It wouldn’t be the week of Cinco de Mayo if we didn’t taste some new tequila, would it? Although the traditional Mexican spirit remains one of the fastest growing and most buzzed-over segments of the liquor industry, there’s no denying that Cinco de Mayo is essentially the focal point around which the “tequila year” revolves in the U.S. Like St. Patrick’s Day for Guinness, there’s no other time when so many eyes turn toward the ever-growing spirit of tequila. And hey, we’re always happy for an excuse to taste some new brands.
Today, we have two bottles in front of us from Pasote Tequila—a brand that has been in the U.S. market for a couple years, but has seen a recent rebranding. The Pasote brand was created by August Sebastiani at the El Pandillo distillery, located in the Los Altos region of tequila epicenter Jalisco. It’s an “ultra-premium” tequila lineup competing for top shelf placement in the U.S. market, with SRPs between $50-70 for the core lineup (blanco, reposado, añejo), plus an extra añejo brand with a eye-popping $190 price tag.
El Pasote particularly differentiates itself via its ecological water sourcing, in which a large portion of the distillery’s water is in the form of captured rainwater from the roofs of the El Pandillo distillery, with the remaining water from natural springs. This use of rainwater in particular is considered a crucial element in the minerality present in Pasote tequilas, which are otherwise produced in a very traditional manner—cooked in traditional brick ovens, crushed via tahona, fermented in stainless steel and double-distilled in copper pot stills before the aged brands spend time in used American oak. No modern trickery here.
So, let’s get to tasting this blanco and reposado, and see how they compare.
Tequila Pasote Blanco unfolds with a crisp nose dominated by freshness, herbaceousness and pure agave. There’s salinity/brine present, and a touch of grass, and some of that rainwater minerality, but the most enduring notes are all agave—fresh agave nectar, sweet roasted agave, etc. It very much evokes the source of the spirit. Unlike some of the other blancos I’ve been tasting lately, this one isn’t particularly fruit forward on the nose, instead hewing into greener flavors and pure roasted agave.
On the palate, this is unexpectedly a bit on the sweet side, full of agave nectar that is balanced by more resinous green notes and pink peppercorn spice. Again, it doesn’t really evoke the citrus that many tequilas seem to be trying to embrace right now—rather, it has almost a slightly nutty sort of sweetness, with a pleasantly earthy tone. It drinks effortlessly neat, although a bit more proof might help it stand out loud and proud in a cocktail setting. Regardless, this is a very pleasant showcase for the distillery’s traditional techniques and the quality of their agave on a base level. It’s not the most complex blanco I’ve tasted in recent memory, but there’s no flaws to it.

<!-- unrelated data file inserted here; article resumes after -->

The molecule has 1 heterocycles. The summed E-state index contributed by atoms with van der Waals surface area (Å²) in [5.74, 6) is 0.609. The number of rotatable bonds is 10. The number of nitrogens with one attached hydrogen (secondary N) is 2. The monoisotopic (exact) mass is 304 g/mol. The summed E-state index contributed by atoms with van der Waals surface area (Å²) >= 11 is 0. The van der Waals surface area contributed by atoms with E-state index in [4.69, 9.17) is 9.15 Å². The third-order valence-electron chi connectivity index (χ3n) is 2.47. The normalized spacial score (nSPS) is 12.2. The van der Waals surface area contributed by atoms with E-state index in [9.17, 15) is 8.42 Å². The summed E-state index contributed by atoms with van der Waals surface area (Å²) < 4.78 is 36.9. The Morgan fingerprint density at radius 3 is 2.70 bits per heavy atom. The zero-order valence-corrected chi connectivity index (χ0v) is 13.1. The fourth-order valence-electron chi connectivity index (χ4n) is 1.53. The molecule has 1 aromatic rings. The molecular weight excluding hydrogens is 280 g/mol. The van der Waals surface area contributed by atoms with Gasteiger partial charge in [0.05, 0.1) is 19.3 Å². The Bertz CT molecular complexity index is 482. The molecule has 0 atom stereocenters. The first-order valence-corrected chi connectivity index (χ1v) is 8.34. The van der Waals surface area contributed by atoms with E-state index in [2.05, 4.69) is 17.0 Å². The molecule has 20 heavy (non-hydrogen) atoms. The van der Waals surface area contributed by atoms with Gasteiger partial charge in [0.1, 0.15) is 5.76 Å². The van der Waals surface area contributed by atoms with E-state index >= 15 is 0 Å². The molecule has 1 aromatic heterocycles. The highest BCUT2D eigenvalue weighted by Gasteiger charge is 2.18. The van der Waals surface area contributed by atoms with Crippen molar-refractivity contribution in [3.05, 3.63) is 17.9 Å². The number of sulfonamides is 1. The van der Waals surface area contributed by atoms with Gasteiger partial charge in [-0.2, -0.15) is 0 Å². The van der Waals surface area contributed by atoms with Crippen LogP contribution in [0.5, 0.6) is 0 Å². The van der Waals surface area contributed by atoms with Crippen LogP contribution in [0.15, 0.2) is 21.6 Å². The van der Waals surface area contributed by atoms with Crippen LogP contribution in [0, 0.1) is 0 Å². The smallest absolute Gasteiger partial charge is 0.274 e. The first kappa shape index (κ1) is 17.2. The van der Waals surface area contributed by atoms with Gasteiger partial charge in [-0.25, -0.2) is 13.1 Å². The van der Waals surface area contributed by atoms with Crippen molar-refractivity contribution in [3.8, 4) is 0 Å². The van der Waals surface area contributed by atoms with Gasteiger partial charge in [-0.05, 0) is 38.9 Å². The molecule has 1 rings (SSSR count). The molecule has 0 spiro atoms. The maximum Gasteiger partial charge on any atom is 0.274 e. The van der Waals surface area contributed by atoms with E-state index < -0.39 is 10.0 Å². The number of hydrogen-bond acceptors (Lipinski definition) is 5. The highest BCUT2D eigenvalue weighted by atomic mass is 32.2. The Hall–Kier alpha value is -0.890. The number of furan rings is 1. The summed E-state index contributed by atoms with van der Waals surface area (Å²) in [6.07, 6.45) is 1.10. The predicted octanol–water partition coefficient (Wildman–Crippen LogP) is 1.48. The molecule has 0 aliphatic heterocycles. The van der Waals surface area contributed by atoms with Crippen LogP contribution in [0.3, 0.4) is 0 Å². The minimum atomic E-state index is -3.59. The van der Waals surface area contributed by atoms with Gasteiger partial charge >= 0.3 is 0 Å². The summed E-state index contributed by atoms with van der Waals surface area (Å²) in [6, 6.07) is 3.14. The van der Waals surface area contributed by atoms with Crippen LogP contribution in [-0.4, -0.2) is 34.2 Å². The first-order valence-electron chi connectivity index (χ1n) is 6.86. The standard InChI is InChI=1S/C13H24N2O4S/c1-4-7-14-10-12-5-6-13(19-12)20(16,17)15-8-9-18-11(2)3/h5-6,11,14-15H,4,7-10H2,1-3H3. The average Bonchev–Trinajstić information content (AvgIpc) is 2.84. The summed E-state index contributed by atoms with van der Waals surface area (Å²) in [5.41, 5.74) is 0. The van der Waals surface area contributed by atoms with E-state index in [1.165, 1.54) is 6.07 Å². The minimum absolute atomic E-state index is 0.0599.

Reposado tequila is of course the most lightly aged (“rested”) of non-blanco tequilas, with a minimum aging period of two months and a maximum of one year. We’re guessing that Pasote favors the shorter period, or simply doesn’t interact that deeply with the oak, as this is quite a lightly colored reposado—very pale yellow in the bottle, and almost clear looking in a tasting glass.
On the nose, however, Pasote Tequila Reposado is revealed to have undergone some evolution nevertheless. There’s more savoriness here now, with the agave notes having taken on a more roasty and succulent quality. It has become toastier, with a kettle corn-like sweetness, coupled with peppery warmth.
On the palate, more fruit is now emerging, with bright grapefruit and roasted orange. Salty-sweet grass and sweet agave make this quite pleasant and a bit more rounded than the blanco, ably creating a delicate balance between elements of spice, sweetness and salinity. Like the blanco, this drinks very nicely neat, with a restrained ethanol presence that is appropriate for the low 40% ABV (80 proof), and as I often think when I’m drinking reposado, I’d like to see this one in a classic margarita. But hey, that’s what Cinco de Mayo is for.
At close to $60, this is definitely premiumized territory for reposado tequila, but Pasote reveals its lightly aged product is a quality spirit that is easy to enjoy.
Jim Vorel is a Paste staff writer and resident liquor geek. You can follow him on Twitter for more drink writing.